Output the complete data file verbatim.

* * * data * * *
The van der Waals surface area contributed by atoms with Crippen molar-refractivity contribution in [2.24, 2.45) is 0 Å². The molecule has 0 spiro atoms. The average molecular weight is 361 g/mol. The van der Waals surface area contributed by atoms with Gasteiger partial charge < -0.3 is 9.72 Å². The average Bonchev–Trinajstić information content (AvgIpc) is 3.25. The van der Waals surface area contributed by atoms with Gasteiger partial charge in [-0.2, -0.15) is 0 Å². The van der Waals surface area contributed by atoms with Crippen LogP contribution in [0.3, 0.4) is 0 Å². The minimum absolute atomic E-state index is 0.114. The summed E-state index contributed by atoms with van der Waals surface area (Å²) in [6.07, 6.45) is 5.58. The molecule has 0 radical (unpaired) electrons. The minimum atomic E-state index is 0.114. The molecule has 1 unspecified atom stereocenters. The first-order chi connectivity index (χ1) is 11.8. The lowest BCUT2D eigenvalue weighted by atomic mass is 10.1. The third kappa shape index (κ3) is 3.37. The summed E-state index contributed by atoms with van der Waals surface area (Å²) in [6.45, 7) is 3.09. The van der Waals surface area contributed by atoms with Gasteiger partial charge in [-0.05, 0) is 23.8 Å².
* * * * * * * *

The van der Waals surface area contributed by atoms with Crippen molar-refractivity contribution in [2.24, 2.45) is 0 Å². The molecule has 0 spiro atoms. The average molecular weight is 361 g/mol. The van der Waals surface area contributed by atoms with Gasteiger partial charge < -0.3 is 9.72 Å². The average Bonchev–Trinajstić information content (AvgIpc) is 3.25. The van der Waals surface area contributed by atoms with Gasteiger partial charge in [-0.2, -0.15) is 0 Å². The van der Waals surface area contributed by atoms with Crippen LogP contribution in [0.3, 0.4) is 0 Å². The minimum absolute atomic E-state index is 0.114. The summed E-state index contributed by atoms with van der Waals surface area (Å²) in [6.07, 6.45) is 5.58. The molecule has 0 radical (unpaired) electrons. The minimum atomic E-state index is 0.114. The molecule has 1 unspecified atom stereocenters. The first-order chi connectivity index (χ1) is 11.8. The lowest BCUT2D eigenvalue weighted by atomic mass is 10.1. The third kappa shape index (κ3) is 3.37. The summed E-state index contributed by atoms with van der Waals surface area (Å²) in [6.45, 7) is 3.09. The van der Waals surface area contributed by atoms with Gasteiger partial charge in [-0.05, 0) is 23.8 Å².